By John Chapman
I am sitting on a stump in late fall at the Fryes Notch shelter with my feet up on the rocks that line the fire pit. It’s dark, minus the dim lamp illuminating my page, the dancing fire, and the lunar glow of a full moon— a super moon.
The naked trees of autumn provide a view of the eastern horizon that Appalachian Trail (AT) hikers seldom see; having already tackled the Mahoosuc and Grafton sections, they most likely return back, cozy at home.
However, I am not an AT hiker, simply just someone hiking on the AT trail. Enjoying the last bits of fall.
I decided to forgo my ice traction— bad idea. The somewhat treacherous decent had me consider staying at the Baldpate shelter, closer to the trail head, but I decided to push on. I’d be too bored if I had stayed at Baldpate.
I made it to the shelter just before the four o’clock sunset with time to get the fire going and simultaneously fetch the water— you have to be a one man show when you travel solo.
A good old sunset moon rise, I said to myself. The sunset colors—pink and blue—contrasted the golden full moon as it rose from beneath the blue hued mountains. Distant wind mills turn as the gusts grow stronger. I hoped that the wind wouldn’t blow like it did last night; on top of table rock with winds tearing down from the Notch. I’ve visited Grafton Notch several times this year and it has led me to a feeling, or a conclusion about the area: although short, this section of trails is very intense. I have done several hikes in New Hampshire and the western states where lack of oxygen becomes real! However, the trails here in the Notch make me have more doubtful moments than anywhere else I’ve visited; even the deserts of Utah.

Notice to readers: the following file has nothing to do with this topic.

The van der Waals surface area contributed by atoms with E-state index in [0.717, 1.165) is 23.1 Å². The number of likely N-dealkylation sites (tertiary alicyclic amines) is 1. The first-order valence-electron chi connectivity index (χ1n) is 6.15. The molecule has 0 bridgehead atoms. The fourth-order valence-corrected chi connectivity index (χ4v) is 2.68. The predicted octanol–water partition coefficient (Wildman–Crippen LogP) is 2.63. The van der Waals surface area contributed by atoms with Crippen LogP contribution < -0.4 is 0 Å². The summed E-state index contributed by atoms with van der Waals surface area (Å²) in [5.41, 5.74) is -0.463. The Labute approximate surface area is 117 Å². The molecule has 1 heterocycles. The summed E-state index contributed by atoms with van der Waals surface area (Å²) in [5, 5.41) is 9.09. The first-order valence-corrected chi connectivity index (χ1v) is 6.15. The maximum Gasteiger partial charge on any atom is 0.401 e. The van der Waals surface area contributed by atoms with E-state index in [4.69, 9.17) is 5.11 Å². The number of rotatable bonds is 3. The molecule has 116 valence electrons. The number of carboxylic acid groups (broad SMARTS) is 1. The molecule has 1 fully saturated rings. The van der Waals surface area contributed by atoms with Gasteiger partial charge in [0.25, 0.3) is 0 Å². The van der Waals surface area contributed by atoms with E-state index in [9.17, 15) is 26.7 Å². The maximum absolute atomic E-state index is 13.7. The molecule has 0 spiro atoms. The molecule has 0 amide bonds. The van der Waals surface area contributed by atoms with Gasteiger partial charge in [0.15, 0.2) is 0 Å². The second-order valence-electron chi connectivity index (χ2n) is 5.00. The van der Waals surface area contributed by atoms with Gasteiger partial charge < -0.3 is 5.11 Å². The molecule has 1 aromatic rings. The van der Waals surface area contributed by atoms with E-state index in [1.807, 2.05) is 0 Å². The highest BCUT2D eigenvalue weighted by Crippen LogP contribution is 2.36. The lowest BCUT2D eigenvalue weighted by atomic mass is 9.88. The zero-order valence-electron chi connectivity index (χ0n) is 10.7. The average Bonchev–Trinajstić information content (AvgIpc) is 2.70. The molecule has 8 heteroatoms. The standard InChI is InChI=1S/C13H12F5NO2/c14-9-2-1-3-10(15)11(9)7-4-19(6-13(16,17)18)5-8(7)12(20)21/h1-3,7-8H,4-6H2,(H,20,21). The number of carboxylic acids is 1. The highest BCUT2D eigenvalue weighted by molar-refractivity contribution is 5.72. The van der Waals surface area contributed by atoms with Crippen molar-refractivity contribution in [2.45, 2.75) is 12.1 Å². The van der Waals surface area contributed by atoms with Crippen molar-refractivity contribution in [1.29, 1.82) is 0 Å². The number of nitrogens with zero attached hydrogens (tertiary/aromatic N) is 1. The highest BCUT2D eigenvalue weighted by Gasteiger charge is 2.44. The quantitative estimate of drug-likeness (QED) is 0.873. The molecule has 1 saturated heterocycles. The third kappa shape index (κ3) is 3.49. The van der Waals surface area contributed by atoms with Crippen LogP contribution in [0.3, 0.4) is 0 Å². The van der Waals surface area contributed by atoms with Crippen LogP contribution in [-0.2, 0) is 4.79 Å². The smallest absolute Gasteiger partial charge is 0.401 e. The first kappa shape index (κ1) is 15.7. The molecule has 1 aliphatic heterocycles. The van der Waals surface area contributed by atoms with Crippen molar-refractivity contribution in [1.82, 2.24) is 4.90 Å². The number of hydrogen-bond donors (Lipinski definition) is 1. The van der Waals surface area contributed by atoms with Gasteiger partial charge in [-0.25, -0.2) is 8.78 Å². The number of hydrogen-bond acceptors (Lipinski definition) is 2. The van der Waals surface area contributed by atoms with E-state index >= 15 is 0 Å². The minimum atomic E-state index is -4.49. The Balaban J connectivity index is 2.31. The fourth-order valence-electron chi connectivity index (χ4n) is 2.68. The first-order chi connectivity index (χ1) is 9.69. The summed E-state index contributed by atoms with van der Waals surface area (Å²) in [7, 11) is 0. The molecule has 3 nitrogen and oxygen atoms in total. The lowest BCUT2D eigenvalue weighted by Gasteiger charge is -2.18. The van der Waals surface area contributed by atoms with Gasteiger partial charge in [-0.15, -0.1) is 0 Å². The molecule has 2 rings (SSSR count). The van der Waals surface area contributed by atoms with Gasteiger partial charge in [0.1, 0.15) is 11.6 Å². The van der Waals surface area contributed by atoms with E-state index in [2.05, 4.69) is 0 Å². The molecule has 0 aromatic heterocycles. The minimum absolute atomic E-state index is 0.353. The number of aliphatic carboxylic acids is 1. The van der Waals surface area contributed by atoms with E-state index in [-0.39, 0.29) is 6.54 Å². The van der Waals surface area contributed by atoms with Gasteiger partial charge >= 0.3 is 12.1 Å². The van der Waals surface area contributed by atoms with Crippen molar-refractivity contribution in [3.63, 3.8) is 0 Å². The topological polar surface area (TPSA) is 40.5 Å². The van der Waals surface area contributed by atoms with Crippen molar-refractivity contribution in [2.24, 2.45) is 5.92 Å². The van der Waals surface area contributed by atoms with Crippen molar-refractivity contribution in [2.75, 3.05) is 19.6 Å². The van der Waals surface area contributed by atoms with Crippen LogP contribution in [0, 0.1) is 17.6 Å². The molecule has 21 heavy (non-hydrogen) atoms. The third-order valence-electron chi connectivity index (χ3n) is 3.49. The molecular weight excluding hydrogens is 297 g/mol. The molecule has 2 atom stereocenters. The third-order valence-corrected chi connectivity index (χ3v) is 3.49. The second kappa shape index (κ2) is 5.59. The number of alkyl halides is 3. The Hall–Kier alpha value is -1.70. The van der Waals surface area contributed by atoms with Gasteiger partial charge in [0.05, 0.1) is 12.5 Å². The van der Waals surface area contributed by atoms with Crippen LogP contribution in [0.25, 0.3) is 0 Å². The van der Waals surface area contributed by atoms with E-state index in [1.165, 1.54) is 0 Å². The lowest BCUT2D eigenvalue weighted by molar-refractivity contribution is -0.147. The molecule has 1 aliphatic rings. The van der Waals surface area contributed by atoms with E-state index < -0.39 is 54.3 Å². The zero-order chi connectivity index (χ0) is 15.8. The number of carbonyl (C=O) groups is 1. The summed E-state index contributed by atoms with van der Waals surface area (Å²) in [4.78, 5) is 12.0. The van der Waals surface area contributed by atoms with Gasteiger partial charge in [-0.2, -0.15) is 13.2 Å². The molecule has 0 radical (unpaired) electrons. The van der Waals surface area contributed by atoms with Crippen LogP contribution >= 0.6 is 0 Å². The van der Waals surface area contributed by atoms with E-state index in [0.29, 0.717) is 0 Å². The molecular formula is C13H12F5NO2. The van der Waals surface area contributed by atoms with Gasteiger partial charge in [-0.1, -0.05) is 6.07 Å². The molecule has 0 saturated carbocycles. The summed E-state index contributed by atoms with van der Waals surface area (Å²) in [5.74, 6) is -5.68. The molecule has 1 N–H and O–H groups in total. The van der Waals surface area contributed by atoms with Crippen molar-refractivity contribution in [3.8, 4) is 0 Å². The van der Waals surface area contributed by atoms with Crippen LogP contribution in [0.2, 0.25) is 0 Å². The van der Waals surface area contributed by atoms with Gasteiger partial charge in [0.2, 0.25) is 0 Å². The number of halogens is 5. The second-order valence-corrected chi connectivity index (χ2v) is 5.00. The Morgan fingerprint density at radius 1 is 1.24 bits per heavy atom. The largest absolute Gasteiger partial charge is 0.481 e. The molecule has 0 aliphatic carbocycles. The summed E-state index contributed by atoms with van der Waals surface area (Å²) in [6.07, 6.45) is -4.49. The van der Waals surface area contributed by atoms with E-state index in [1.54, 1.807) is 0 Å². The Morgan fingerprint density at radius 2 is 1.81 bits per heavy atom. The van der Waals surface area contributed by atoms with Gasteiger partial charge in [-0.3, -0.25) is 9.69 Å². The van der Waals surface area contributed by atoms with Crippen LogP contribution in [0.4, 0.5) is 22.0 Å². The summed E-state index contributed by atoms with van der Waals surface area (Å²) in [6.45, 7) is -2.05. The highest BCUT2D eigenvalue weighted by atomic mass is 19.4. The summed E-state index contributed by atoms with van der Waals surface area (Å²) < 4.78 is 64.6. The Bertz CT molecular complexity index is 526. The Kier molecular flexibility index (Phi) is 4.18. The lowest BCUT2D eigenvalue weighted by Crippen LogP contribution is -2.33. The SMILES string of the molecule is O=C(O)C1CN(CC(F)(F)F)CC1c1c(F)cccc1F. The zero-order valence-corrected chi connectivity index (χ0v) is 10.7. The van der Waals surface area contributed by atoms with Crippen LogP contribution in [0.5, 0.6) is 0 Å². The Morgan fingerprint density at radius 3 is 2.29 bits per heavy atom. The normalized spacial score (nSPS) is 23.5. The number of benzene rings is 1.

But I love it here. This is not the only section of the AT I have been on, but any time that I am on the AT I think about the greatness that has passed through here. Young, old, fit and ready, and “having no idea what I got myself into.” One day I will complete the AT, but it seems to fall short to other destinations that find their way onto my bucket list. Always striving to head west whenever possible. I’ve been on the east my whole life, Maine specifically, but also all the way down the eastern seaboard. I am learning, though, that the east coast can be amazing, too. I’ve made it a priority to get out sea kayaking whenever possible: trying to learn the ocean.
I guess that’s ones thing that’s great about Maine: to my advantage I have an oceanic paradise and a mountainous playground.
What’s that they say about Maine? Oh yea— The Way Life Should Be.